182See In re Chrysler, 576 F.3d 108, 126 (2d Cir. 2009) (“The possibility of transferring assets free and clear of existing tort liability was a critical inducement to the Sale.”), vacated on other grounds, 592 F.3d 370 (2d Cir. 2010).

183Kling, supra note 121, at 280–84 (discussing the affecting bid-chilling in 363 Sales).

184Douglas v. Stamco, 363 F. App’x 100, 102–03 (2d Cir. 2010).

185The estate’s value will increase due to future liabilities not being accounted for in the valuation.

18611 U.S.C. § 363(f) (2012).

187Id.

188Switching Priorities, supra note 22, at 2546 (“For tort to accomplish its primary goal, firms must internalize the cost of accidents: only when businesses internalize costs will they take the socially optimal level of precautions ex ante.”).

189Matheson, supra note 77, at 408 (citing Timothy J. Murphy, Comment, A Policy Analysis of a Successor Corporation’s Liability for Its Predecessor’s Defective Products When the Successor Has Acquired the Predecessor’s Assets for Cash, 71 Marq. L. Rev. 815, 821–22 (1988), (quoting Guido Calabresi, The Costs of Accidents 26 (1970))).

190Id. at 408 n.165 (“If manufacturers know they will be liable for the costs of accidents their products cause, the deterrence theory encourages manufacturers to make safer products in order to avoid the extra costs of accidents.” (citing Murphy, supra note 189, at 838 n.157)) (quotation marks omitted).

191Id. at 408 (“The successor has had no part in creating the injurious product and has no ability to limit future injuries resulting from prior defects. By using the successor as a conduit in an attempt to pass the cost of injuries through to the predecessor, current successor liability law fails to force the full cost of claimants’ injuries to be borne by defective manufacturers.” (citing Michael D. Green, Successor Liability: The Superiority of Statutory Reform to Protect Products Liability Claimants, 72 Cornell L. Rev. 17, 35–36 (1986))).

192Marie T. Reilly, Making Sense of Successor Liability, 31 Hofstra L. Rev. 745, 746 (2003) (“[The] imposition of successor liability seems to be an application of a court’s equitable power to elevate substance over form.” (citing Pepper v. Litton, 308 U.S. 295, 312 (1939))).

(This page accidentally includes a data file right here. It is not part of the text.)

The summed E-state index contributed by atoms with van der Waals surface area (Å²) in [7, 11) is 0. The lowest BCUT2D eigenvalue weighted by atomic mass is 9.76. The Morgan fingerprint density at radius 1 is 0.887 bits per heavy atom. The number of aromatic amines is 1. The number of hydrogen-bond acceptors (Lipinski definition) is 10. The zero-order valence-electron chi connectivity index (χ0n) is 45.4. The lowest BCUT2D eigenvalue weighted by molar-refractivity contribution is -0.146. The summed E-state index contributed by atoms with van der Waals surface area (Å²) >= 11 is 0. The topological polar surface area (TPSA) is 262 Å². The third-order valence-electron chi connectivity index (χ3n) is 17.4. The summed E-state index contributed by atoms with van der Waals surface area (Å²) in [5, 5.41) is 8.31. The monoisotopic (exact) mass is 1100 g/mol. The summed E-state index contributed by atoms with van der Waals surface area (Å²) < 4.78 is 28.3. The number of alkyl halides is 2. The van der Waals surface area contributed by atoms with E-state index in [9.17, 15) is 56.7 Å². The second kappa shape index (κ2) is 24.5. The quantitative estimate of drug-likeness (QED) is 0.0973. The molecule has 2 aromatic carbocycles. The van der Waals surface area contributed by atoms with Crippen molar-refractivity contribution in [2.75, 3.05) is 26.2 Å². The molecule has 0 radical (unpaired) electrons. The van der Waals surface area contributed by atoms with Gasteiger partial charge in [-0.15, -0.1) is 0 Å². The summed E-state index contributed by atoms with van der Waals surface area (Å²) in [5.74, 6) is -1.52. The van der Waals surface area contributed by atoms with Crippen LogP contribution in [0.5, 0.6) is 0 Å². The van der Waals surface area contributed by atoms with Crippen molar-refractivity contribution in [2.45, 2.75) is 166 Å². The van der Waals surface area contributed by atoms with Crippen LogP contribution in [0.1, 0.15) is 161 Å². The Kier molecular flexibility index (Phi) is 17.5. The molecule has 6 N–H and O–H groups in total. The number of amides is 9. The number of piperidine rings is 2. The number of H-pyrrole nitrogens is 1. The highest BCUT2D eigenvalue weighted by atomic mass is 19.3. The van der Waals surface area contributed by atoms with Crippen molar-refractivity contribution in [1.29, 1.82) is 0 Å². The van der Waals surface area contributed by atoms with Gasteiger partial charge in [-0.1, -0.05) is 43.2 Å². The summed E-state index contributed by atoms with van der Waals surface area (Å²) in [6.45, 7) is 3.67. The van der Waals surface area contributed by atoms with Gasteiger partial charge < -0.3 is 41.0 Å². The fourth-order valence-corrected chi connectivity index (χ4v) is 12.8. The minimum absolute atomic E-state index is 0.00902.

193See, e.g., Ray v. Alad Corp., 560 P.2d 3, 5 (Cal. 1977).

194See supra Part II.A. for a discussion about the doctrine of Successor Liability.

195In re Grumman Olson Indus., Inc., 467 B.R. 694, 704 (S.D.N.Y. 2012) (“Generally, courts have held that future claims cannot be considered ‘claims’ that are dealt with and discharged by a confirmation plan.”).

196Id. at 706.

197See Wright v. Corning, 679 F.3d 101, 103–04 (3d Cir. 2012), cert. denied, 133 S. Ct. 1239 (2013) (“The Plan provided for the discharge of all claims relating to the Debtors under the Bankruptcy Code that arose before the Confirmation Date.”).

198Grumman Olson Indus., Inc., 467 B.R. at 706.

199Id.

200Id. at 711.

201Id.

202Id.

203492 B.R. 392, 403 (S.D.N.Y. 2013).

204Id.

205In re Chateaugay Corp., 944 F.2d 997, 1004 (2d Cir. 1991).

206Ray v. Alad Corp., 560 P.2d 3, 5 (Cal. 1977).

20711 U.S.C. § 363 (2012).

Executive Articles Editor, Emory Bankruptcy Developments Journal; J.D. Candidate, Emory University School of Law (2016); B.S., magna cum laude, Florida State University (2013). I would like to thank Professor Michael Kang for his guidance and support during the writing of this Comment. I also would like to thank the staff of the Emory Bankruptcy Developments Journal for their valuable and diligent contributions in editing this Comment for publication. Finally, I would like to give a special thanks to my family, my fiancé, and my dog Gizmo for their constant support and encouragement throughout all of my endeavors. This Comment is dedicated to my late father Jack David Warner, an outstanding lawyer, father, and family-man, who forever positively impacted my life and those close to him.